My sequel to my novel, Ezekiel’s Brain is called Prime Directive. A crew of artificial intelligences in humanoid form, including Ezekiel, whose brain is a copy of a human’s, set out to explore the galaxy looking for life. Virtually all the civilizations they encounter are human and are less technologically

developed than they are. Their first dilemma is whether to tell these others that they are machines, not human beings, and that they have traveled faster than the speed of light from a distant star system. A complication is that other than Ezekiel, his fellow crew members, who are all AIs, are unable to lie. Later, the Delphi, the AI’s spaceship, travels to a star system where the followers of a strict, fundamentalist religion rule with an iron hand, restrict women’s rights, imprison nonbelievers and restrict scientists from studying anything that would challenge their religious myths. The Delphi crew, along with Ezekiel, are asked to intervene on behalf of the abused members of the civilization, who are mounting a rebellion. Later, another group of aliens attacks this civilization with powerful weapons and again, the Delphi crew must decide whether or not to intervene.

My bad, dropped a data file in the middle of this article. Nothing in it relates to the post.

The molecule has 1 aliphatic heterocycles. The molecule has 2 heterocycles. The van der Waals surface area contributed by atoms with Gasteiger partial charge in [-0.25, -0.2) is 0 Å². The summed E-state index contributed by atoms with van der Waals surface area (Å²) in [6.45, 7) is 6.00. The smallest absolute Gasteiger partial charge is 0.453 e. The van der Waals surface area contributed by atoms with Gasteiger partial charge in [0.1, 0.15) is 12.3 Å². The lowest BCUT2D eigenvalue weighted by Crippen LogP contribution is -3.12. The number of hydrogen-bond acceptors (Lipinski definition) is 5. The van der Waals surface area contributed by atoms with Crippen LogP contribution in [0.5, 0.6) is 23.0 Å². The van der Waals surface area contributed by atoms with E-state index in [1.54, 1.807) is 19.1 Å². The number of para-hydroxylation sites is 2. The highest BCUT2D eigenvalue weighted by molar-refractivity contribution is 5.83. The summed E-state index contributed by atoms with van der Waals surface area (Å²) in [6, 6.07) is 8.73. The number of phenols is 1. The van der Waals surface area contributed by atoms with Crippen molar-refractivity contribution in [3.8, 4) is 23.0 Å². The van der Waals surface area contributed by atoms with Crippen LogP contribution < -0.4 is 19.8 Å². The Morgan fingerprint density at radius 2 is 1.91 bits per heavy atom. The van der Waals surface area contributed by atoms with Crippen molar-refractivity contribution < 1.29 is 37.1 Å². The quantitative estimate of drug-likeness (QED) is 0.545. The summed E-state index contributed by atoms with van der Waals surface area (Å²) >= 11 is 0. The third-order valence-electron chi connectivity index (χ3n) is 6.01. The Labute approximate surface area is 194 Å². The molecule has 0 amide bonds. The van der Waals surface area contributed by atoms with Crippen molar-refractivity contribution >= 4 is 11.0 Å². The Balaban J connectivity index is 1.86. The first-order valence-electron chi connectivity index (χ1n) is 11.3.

The dilemmas in Prime Directive are fictitious, as were the ones in Star Trek, but they symbolize real situations that a powerful society sometimes finds itself in. What kind of rules are most ethical and helpful is a difficult matter to decide. The characters in my novel have no “Federation” manual to follow and must develop their rules as they go along. Should a Prime Directive be one of them? You’ll have to read the novel when it comes out to form your own opinion.

Read Ezekiel’s Brain on Amazon